Patricia Briggs, Moon Called: I really liked Briggs’s first Ward Hurog book. Her other fantasy efforts I’ve found less successful. This is a new direction for her: modern urban fantasy in the early Laurell K. Hamilton style, which is to say – magical female protagonist holding her own against a lot of hot supernatural guys, but no sexual gymnastics. It feels as if Briggs looked at Anita Blake’s sales and said “I can do that,” using a skinwalker instead of a necromancer. And she really can – the setup and payoff are both well-executed; the protagonist has limited powers and uses her brains to make up the difference; the men are relatively interesting and distinct. It’s just that I didn’t feel she was tapping her own vein of kink the way Hamilton did, so it’s not quite as sexy. Nonetheless, and despite the awful cheesecake cover, I will probably pick up the sequel for a quick diversion.
Jim Butcher, Academ’s Fury: Butcher, by contrast, has written that he really wants to be writing this epic fantasy, now that he’s made enough of a name with Harry Dresden. In the country of Alera, where people control elemental spirits, political machinations are afoot, with the ailing leader heirless and factions lining up to replace him. There are also external magical threats, appreciated fully only by the barbarians who are Alera’s traditional enemies. It’s perfectly competent stuff, and the treatment of women is a lot less problematic than it was in the first volume, but (and this is probably what Briggs was thinking) I like Harry better.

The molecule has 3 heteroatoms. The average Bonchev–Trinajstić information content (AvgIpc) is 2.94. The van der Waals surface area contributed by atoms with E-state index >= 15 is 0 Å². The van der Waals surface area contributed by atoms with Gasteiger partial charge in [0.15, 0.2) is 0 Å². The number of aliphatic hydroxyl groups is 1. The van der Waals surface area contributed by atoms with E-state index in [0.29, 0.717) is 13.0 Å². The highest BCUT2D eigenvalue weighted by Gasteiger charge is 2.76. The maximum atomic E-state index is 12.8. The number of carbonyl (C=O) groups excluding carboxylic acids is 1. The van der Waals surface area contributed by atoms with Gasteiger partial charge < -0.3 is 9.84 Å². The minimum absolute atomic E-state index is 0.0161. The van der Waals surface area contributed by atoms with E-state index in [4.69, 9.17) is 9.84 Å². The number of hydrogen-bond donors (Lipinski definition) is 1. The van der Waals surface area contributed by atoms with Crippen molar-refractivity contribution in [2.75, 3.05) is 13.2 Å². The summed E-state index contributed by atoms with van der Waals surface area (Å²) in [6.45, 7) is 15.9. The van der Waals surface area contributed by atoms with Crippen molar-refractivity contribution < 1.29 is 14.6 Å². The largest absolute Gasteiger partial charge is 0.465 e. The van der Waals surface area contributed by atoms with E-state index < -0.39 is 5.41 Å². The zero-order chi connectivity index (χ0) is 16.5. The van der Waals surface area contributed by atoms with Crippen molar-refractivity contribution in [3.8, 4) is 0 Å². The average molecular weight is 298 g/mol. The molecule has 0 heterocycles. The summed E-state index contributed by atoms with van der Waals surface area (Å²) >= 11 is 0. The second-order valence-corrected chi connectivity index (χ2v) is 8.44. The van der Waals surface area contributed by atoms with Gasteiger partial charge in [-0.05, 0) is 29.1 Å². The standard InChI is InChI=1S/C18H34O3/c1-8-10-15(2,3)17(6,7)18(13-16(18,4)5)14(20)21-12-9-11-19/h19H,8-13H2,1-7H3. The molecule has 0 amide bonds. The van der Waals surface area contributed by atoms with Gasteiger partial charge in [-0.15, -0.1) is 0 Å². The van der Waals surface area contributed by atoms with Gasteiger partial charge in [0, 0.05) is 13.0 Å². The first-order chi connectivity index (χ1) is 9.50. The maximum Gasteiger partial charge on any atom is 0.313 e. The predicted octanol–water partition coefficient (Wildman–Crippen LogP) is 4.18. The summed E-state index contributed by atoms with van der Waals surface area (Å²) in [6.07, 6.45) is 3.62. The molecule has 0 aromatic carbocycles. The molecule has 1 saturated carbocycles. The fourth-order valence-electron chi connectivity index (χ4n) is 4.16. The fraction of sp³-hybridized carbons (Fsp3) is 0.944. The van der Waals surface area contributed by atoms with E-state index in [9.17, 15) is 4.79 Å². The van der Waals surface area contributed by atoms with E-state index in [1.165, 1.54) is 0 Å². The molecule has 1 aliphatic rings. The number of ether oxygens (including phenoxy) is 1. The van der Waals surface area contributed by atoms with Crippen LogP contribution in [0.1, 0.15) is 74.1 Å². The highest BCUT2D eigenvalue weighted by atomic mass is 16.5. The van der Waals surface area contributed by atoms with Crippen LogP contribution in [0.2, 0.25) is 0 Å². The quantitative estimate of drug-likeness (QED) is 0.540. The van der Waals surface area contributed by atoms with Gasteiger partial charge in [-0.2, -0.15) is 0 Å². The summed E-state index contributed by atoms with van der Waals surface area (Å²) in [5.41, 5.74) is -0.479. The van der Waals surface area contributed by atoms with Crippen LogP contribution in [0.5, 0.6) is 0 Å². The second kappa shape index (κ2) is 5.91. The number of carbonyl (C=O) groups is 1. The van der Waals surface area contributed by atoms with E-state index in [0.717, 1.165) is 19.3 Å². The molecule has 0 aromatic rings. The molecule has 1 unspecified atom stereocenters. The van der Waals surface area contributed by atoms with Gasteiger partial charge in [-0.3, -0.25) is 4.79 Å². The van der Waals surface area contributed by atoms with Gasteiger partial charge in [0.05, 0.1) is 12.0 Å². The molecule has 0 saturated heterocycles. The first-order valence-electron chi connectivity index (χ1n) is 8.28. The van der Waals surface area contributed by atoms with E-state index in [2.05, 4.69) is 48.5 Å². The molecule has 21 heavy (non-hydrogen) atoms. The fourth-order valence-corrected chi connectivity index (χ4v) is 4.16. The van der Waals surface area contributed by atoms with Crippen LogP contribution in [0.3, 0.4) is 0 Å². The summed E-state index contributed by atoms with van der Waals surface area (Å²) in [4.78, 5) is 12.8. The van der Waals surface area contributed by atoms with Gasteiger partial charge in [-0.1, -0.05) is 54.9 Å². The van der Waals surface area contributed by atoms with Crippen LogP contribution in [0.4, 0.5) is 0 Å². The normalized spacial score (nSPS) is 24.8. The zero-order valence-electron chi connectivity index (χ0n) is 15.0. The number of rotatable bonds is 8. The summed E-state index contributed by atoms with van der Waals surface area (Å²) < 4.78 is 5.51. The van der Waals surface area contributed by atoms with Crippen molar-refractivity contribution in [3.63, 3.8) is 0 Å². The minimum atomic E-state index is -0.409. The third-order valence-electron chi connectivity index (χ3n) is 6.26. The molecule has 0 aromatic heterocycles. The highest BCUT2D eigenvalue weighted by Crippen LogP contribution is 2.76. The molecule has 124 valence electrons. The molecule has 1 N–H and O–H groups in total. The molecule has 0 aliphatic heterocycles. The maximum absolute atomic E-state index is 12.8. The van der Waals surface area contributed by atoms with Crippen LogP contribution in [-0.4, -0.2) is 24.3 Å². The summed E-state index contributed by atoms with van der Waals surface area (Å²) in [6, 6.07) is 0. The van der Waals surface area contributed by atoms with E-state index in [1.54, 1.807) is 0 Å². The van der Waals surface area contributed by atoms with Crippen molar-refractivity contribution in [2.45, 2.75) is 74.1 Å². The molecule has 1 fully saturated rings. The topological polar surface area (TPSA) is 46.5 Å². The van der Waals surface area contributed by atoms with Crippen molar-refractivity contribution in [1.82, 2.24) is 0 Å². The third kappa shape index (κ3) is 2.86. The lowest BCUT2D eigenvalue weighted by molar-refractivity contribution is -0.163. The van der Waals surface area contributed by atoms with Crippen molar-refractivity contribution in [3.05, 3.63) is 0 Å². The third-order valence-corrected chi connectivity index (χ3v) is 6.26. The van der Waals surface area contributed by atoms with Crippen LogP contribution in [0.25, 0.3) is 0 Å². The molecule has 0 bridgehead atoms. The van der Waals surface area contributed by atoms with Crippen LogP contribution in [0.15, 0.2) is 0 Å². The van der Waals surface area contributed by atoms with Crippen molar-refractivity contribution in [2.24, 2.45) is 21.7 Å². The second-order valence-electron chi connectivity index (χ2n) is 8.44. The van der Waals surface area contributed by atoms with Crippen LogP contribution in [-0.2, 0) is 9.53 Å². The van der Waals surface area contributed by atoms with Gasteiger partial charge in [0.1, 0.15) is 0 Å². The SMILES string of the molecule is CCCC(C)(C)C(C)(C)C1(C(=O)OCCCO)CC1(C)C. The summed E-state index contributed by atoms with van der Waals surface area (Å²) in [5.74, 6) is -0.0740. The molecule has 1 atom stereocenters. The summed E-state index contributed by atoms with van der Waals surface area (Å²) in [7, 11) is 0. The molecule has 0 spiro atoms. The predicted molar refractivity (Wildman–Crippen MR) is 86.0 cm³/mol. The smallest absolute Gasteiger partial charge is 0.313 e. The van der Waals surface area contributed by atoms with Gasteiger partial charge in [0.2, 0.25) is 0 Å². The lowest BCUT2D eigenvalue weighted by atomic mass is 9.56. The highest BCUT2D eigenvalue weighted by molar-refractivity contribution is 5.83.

Jim Butcher, Proven Guilty: This paperback has “As seen on SciFi” on it, which is a little misleading. SciFi’s version has taken away a lot of Harry’s tortured and baroque backstory, though maybe it will be reintroduced. I’m really glad Butcher’s done so well, but I’m just not enjoying the show very much; I would have watched James Marsters run through the very standard plots, but this other guy hasn’t grabbed me. Anyway, the book involves the hot, young, rebellious daughter of Harry’s avenging-angel-type friend Michael, who is somehow connected to a series of vicious attacks carried out in the style of famous movie killers. There’s a fan convention (of course!), further angst about Harry’s relationship with the demon now resident in his head, and some setup for the next iterations of Harry’s conflict with the fairy courts. Butcher’s hit his stride with this series, and he seems to have ideas for further complications, including deepening Harry’s involvement with Chicago cop Karin Murphy and giving him a wizardly mentoring role, so I’m looking forward to the next book.
Diana Gabaldon, Outlander: Okay, I think I get why many people adore this 850-page doorstop of a book. Gabaldon did a bunch of research, then put in everything that did it for her (cf. Id Vortex). WWII nurse? Cute seventeenth-century Scottish highlander in a kilt? Mysterious time warp? Forced marriage? Experienced woman/virginal man? Domestic discipline? Meaningful jewelry? All there and more. Apparently written with visceral joy verging on glee, I can see that this could be a lot of fun for fans of more conventional historicals. Since I’m not one, by the end I was just reading to see what else would come out of Aladdin’s cave. And Aladdin’s cave would not have been all that surprising – the only reason there’s no kitchen sink in the book is that Gabaldon’s protagonist rarely visits a kitchen.